The writer knew personally, in later years, one man who vouched for its curative powers for baldness. He stated that when he left the oil field on Saturday night he always took his double handful of crude oil and thoroughly douzed his head in it massaging it into his scalp. When he died at the age of 91 he had a beautiful shock of white hair!
Some claim Kentucky oil ended up in Pittsburgh, Pennsylvania, in the 1840s, where Samuel Kier sold it as medicine. In the mid-1850s Kier refined Pennsylvania oil into a kerosene lamp fuel, which many continued to call “coal oil.”
The historic Kentucky well produced oil until about the Civil War. Salt makers eventually took over the operation of the well, as salt water replaced oil as the well’s primary output.
Ohio Oil Well of 1814
Records gathered as part of a centennial celebration in 1929 “documenting the first commercially operated oil well in the United States” are preserved at the University of Kentucky Special Collections.
However, another even earlier Kentucky well reportedly drilled for brine and found oil. In 1818, Marcus Huling and Andrew Zimmerman drilled for it on Martin Beaty’s land in what is now the Big South Fork National River and Recreation Area in McCreary County and also found oil that that was bottled and sold for medicinal purposes.
The well produced “very little of the useless stuff” and was quickly forgotten.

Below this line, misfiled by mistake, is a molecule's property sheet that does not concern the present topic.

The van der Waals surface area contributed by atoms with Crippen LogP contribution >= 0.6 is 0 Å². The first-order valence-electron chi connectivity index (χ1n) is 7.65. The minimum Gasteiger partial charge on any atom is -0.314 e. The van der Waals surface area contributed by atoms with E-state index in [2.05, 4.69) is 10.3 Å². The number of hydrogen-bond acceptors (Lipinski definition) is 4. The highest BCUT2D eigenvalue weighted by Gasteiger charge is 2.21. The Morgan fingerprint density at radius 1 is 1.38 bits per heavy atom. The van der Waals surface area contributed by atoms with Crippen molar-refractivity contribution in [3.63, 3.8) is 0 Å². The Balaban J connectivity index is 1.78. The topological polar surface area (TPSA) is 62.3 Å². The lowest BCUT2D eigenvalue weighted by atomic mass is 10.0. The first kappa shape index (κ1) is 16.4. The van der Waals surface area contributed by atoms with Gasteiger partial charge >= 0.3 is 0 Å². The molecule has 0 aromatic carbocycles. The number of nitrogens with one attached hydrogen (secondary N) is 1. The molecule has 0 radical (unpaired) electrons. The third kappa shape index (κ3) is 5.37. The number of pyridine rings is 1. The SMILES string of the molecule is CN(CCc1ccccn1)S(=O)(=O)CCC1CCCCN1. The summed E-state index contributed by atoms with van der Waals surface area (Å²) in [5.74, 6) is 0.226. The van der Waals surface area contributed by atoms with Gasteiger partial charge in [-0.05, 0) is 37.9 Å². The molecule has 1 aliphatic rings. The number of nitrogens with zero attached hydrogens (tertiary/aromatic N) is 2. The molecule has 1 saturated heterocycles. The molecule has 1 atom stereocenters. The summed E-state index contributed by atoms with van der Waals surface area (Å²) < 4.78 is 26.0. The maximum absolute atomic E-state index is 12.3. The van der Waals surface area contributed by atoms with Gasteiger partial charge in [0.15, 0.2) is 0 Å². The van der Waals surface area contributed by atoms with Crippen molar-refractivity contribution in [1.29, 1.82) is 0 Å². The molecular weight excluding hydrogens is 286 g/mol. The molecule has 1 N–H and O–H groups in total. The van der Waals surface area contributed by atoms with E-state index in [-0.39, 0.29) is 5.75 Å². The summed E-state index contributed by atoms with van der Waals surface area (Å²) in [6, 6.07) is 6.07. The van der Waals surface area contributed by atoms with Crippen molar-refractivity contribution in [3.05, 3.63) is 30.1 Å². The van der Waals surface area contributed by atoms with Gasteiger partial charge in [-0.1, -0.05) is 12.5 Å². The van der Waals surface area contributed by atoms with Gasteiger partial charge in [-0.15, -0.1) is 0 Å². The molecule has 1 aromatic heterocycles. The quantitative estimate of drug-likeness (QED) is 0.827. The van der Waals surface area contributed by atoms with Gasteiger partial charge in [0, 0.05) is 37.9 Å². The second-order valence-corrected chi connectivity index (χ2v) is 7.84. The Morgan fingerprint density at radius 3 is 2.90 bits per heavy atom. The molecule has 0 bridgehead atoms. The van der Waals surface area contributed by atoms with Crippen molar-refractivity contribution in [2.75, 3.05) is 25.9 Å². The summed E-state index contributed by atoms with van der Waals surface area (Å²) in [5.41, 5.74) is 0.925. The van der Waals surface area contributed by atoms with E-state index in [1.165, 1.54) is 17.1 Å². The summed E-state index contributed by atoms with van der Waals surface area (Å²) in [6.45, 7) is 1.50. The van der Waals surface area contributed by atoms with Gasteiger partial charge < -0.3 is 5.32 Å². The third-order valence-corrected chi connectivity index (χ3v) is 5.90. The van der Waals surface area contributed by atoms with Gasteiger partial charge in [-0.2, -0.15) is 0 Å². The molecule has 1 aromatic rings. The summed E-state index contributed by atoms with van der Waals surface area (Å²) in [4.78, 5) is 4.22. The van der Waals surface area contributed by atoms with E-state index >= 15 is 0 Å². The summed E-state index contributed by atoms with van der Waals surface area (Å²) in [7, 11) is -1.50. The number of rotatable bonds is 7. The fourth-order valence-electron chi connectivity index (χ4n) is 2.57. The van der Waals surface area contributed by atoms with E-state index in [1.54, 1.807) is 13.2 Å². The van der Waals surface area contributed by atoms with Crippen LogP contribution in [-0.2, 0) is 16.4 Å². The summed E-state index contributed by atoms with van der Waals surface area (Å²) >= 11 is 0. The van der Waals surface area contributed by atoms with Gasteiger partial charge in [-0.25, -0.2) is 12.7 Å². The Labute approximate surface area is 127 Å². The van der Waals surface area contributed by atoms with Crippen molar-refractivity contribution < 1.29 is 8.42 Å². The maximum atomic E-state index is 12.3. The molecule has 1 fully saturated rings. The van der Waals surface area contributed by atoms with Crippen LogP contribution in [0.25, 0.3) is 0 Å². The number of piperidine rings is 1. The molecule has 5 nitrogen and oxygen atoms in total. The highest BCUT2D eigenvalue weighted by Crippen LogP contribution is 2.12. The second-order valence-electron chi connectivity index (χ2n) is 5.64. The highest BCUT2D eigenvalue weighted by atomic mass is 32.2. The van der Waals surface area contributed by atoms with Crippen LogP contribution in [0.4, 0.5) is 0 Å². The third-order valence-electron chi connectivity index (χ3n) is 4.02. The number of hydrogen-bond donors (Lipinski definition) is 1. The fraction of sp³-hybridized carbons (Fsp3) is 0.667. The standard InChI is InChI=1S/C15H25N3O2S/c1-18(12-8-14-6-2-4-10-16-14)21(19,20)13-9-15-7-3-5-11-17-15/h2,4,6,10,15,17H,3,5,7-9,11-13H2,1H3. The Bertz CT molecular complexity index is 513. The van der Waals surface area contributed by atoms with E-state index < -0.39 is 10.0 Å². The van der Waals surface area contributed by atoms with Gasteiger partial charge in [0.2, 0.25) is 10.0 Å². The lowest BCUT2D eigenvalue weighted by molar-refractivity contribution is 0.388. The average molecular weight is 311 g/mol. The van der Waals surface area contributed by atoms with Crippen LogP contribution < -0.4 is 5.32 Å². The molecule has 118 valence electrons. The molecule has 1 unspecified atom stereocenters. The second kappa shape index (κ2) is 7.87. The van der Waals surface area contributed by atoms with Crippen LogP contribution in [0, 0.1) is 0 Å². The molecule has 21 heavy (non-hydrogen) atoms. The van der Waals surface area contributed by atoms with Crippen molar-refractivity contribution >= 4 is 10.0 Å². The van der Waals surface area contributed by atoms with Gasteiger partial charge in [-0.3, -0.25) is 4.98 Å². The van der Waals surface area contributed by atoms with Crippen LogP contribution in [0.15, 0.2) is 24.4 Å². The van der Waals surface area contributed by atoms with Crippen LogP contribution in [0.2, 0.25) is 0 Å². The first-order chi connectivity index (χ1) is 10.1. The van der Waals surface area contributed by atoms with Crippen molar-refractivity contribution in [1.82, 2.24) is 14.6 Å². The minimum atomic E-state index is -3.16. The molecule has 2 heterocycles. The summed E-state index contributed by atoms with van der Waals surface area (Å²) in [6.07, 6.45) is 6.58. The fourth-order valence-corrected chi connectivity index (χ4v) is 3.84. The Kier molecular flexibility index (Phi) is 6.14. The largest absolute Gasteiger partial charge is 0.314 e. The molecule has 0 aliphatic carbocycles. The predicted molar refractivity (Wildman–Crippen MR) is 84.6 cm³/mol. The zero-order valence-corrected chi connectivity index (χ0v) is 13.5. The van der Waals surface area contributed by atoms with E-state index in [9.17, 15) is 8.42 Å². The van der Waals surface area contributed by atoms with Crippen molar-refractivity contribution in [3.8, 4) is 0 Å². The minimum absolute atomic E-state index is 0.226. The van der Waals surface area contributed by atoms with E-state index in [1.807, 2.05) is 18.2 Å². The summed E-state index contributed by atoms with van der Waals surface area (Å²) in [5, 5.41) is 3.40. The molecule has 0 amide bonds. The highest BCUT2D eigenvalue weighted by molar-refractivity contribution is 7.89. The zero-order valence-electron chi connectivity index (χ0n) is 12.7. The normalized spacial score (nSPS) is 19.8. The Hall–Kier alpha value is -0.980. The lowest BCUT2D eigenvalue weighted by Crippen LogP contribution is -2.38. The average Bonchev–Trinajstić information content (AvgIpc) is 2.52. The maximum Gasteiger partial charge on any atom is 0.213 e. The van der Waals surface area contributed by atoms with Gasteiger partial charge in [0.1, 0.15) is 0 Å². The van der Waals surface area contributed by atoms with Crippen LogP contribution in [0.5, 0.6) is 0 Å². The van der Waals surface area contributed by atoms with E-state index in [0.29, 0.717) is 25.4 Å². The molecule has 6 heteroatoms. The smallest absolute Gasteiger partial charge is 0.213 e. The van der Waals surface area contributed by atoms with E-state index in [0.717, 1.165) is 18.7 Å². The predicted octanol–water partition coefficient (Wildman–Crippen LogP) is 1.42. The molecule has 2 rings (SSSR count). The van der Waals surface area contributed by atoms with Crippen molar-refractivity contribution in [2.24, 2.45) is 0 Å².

Still earlier, in Noble County, Ohio, drillers seeking brine near Caldwell in 1814 discovered oil — which they soaked up with rags, bottled and sold.
The Caldwell chamber of commerce and the Ohio Oil and Gas Energy Education Program (OOGEEP) both have proclaimed: “First U.S. discovery of crude oil from a drilled well was in 1814, Noble County, Ohio.” OOGEEP added that Ohio’s first commercial oil production began in 1860, followed by natural gas in 1884.
By the early 21st century, more than 275,000 wells had been drilled in Ohio — the fourth most of all U.S. producing states. Ohio historians also have staked a claim for the petroleum industry’s earliest offshore wells (see Ohio Offshore Wells).
Kentucky petroleum has come from 52 out of its 102 counties — often from rock formations dating from the Cambrian to Pennsylvanian ages, mostly from the state’s western and south-central regions. Significant natural gas fields also have been found in eastern counties. Almost 1,000 wells were drilled in 2009, including 304 dry holes.
On the court house grounds in Whitley, a 1979 Kentucky Historical Society marker commemorates the McCreary County oil gusher, drilled about 100 miles to the west 150 years earlier.
Drilling for oil — not brine — near Titusville, Pennsylvania, Edwin L. Drake is credited with launching the American petroleum industry in 1859.
The American Oil & Gas Historical Society preserves U.S. petroleum history. Become an AOGHS annual supporting member and help maintain this energy education website and expand historical research. For more information, contact firstname.lastname@example.org. © 2023 Bruce A. Wells.
Citation Information – Article Title: “Kentucky’s Great American Oil Well.” Authors: B.A. Wells and K.L. Wells. Website Name: American Oil & Gas Historical Society. URL: https://aoghs.org/petroleum-pioneers/kentuckys-great-american-well. Last Updated: March 5, 2023. Original Published Date: March 10, 2014.